Poison Ivy, Oak, or Sumac (cont.)
IN THIS ARTICLE
What Increases Your Risk
People in certain jobs or with outdoor hobbies have an increased risk for contact with poison ivy, oak, or sumac and the resulting rash (allergic contact dermatitis). These people include:
Your risk of having a reaction to poison ivy, oak, or sumac and the severity of your allergic reaction depend mainly on your age and on the extent of the first contact or first few contacts with the plant. Other influences include physical activity and immune system function. Some studies show that how allergic you are to the plants may be inherited.1
When To Call a Doctor
Call a doctor if:
Watchful waiting is a wait-and-see approach. If the rash is not severe, watchful waiting may be appropriate. Home treatment may be used to relieve symptoms. Dark spots may develop, but this is not serious.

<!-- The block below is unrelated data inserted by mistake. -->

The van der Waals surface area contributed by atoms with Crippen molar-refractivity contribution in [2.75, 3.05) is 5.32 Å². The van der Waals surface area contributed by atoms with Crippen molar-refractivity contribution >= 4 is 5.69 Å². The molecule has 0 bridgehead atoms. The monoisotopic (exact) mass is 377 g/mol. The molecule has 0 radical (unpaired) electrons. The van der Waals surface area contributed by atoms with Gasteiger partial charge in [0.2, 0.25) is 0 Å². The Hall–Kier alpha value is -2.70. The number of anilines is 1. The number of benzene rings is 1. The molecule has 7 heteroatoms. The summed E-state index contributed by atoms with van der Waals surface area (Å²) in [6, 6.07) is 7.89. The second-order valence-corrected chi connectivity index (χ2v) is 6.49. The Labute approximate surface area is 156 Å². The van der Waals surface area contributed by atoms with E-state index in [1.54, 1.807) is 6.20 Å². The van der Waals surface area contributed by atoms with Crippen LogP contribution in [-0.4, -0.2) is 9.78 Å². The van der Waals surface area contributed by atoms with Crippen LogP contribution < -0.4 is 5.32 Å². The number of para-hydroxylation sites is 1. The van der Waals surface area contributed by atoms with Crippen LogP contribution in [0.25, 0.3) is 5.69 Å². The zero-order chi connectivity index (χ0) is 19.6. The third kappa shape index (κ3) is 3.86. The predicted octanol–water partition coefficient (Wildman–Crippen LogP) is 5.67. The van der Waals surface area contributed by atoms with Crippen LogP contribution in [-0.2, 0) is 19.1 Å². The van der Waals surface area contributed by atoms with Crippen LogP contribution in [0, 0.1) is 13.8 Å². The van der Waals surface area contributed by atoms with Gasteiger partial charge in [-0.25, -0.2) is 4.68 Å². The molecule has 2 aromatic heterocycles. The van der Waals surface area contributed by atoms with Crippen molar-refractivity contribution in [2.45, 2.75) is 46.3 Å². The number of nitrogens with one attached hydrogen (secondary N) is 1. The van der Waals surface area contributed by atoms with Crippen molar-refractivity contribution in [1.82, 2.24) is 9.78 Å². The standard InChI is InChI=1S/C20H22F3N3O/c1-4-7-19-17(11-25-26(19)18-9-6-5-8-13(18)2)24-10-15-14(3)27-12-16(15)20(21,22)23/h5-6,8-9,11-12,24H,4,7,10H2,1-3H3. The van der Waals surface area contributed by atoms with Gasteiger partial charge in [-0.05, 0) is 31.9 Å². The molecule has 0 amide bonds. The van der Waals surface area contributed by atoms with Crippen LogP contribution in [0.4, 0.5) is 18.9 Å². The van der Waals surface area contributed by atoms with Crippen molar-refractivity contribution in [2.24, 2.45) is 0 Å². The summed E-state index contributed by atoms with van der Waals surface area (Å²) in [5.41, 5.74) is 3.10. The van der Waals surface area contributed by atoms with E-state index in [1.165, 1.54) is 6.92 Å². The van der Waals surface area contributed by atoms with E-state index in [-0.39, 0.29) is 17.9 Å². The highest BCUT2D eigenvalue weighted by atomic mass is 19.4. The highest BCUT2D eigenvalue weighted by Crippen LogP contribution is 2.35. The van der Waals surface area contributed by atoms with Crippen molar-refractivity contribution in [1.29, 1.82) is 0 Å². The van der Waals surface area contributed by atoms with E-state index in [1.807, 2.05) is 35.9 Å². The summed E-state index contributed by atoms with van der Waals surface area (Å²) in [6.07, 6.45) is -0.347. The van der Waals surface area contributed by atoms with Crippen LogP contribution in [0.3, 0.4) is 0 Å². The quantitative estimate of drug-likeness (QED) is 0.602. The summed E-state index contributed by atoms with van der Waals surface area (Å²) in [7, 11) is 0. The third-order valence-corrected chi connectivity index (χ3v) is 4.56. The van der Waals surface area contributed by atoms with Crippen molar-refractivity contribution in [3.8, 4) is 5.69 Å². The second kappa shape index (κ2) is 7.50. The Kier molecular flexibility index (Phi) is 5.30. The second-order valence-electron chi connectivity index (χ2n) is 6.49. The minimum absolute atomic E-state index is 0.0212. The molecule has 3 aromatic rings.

Watchful waiting is not appropriate if the rash develops over your entire body, becomes infected, or reappears or gets worse after using medicine. See your doctor.
Who to see
You may not need to see a doctor for the rash. But if you want to find the cause of the rash or if you want to treat an uncomfortable, severe, or infected rash, you may choose to see:
To prepare for your appointment, see the topic Making the Most of Your Appointment.
eMedicineHealth Medical Reference from Healthwise
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